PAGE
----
<Father, please, let’s not revisit this conversation,> Bader begged.
Fathel continued anyway, <Our homeland has been cannibalizing itself for decades, since the moment Shahrastani took power. And as a result, our infrastructure has suffered. Do you realize our educational system was once among the best in the world? And now? We were lucky to keep you in school as long as we did.>
Pausing to look at the rising sun, Fathel crossed his arms in contemplation. Finally, he resumed, saying, <Yes. I honestly believe when America attacks, it may be a hidden treasure.>
Bader could listen to no more. He cried, <Father! You’re speaking treason!>
Fathel uncrossed his arms and used his hands to take his son by the shoulders. <Bader,> he began, <it is only treason if you’ve pledged allegiance, which I have not. Hoshyar Shahrastani is not this land’s caretaker. He craves only power. He has let his people down time and again, even killing them on many occasions. If an invasion removes him from office, it can only be to Ulrakistan’s ultimate benefit. Once he’s gone, this nation can begin work on healing itself and bringing honor and productivity back to its people. Remember, Bader, your allegiance is to the common good of your fellow man, not to tyrannical dictators.>
These words penetrated the fabric of Bader’s being as he carefully weighed their meaning. His thoughts, however, were suddenly interrupted by a sound he knew all too well.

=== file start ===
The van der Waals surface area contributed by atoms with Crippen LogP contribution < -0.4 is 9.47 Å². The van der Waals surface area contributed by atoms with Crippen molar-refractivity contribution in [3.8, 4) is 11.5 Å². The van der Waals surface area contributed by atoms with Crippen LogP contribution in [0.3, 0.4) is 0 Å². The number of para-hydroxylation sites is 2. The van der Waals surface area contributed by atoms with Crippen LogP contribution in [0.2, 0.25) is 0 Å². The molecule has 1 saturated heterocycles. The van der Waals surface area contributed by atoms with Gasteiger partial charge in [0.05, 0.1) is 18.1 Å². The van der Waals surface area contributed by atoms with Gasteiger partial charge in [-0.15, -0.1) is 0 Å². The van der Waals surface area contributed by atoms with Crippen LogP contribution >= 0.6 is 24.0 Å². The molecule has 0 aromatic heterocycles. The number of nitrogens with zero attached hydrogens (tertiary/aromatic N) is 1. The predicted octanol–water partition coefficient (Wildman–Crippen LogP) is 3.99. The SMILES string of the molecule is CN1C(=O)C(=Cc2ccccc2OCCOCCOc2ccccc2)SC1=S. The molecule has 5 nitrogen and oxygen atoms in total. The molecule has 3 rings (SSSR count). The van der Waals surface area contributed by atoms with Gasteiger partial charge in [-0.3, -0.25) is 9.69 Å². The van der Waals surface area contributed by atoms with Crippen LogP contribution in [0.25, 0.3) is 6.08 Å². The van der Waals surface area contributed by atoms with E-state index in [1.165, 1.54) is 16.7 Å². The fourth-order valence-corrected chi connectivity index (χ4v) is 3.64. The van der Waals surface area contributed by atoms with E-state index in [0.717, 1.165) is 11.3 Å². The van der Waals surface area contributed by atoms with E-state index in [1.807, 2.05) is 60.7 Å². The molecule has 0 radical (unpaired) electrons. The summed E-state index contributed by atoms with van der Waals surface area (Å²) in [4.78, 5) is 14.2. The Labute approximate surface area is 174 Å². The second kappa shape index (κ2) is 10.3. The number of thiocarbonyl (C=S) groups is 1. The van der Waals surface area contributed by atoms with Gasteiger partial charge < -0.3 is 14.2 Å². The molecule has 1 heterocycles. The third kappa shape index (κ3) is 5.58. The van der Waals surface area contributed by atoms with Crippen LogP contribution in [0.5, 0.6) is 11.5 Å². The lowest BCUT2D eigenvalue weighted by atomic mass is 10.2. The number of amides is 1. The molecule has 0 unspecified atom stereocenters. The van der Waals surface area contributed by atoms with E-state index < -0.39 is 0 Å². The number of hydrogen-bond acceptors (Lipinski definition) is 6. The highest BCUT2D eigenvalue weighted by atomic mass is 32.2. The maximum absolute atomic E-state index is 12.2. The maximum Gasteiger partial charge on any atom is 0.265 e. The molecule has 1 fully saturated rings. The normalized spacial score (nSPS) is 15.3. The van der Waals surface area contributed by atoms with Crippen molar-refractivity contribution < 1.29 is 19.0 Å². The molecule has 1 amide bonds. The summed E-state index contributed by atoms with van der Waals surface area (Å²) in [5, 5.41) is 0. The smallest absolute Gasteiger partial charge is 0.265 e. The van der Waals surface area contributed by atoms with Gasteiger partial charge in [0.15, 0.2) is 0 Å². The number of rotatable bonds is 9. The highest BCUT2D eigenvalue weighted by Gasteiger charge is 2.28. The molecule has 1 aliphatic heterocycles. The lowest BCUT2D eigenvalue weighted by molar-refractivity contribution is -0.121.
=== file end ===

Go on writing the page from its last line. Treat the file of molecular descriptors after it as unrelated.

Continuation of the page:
He did not have time to get one last look at his father’s face.
Copyright © 2009, 2015 by Scott William Foley
All Rights Reserved.
Originally Published at WWW.SCOTTWILLIAMFOLEY.COM
This is a work of fiction. Names, characters, places, and incidents either are products of the author’s imagination or used fictitiously. Any resemblance to actual events or locales or persons, living or dead, is entirely coincidental.
All rights reserved. No part of this story may be used or reproduced by any means, graphic, electronic, or mechanical, including photocopying, recording, taping or by any information storage retrieval system without the written permission of the author except in the case of brief quotations embodied in critical reviews or articles.
Also By Scott William Foley …
Short Story Collections
The Imagination’s Provocation: Volume I
The Imagination’s Provocation: Volume II
Dr. Nekros Electronic Serial
Dr. Nekros: The Tragedian (1 of 18)
Dr. Nekros: Phantasms and Chicanery (2 of 18)
Dr. Nekros: Bloodied Pistons (3 of 18)
Dr. Nekros: An Unforeseen Calamity (4 of 18)
Dr. Nekros: A Nightmare Realized (5 of 18)
Dr. Nekros: An Abhorrent Culmination (6 of 18)
Dr. Nekros: Monstrosity’s Dawn (7 of 18)
Dr. Nekros: The Demons Within (8 of 18)
Dr. Nekros: Lineage (9 of 18)
Dr. Nekros: The Inevitable Demise of Anton Hall (10 of 18)
Dr. Nekros: Diatribe and Divulgence (11 of 18)
Dr. Nekros: Peripeteia (12 of 18)
Dr. Nekros: The Realm Within (13 of 18)
Dr. Nekros: The Depths of Fate (14 of 18)
Dr. Nekros: A77 (15 of 18)
Dr. Nekros: A Catastrophic Convergence (16 of 18)
Dr. Nekros: The Devil’s Ashes (17 of 18)
Dr. Nekros: Requiem For the Redeemed (18 of 18)
About the Author
Scott William Foley is a proud husband, father, educator, and writer. He earned his Bachelor of Science degree in English Secondary Education and his Master’s degree in Reading from Illinois State University. Foley currently lives in Normal, IL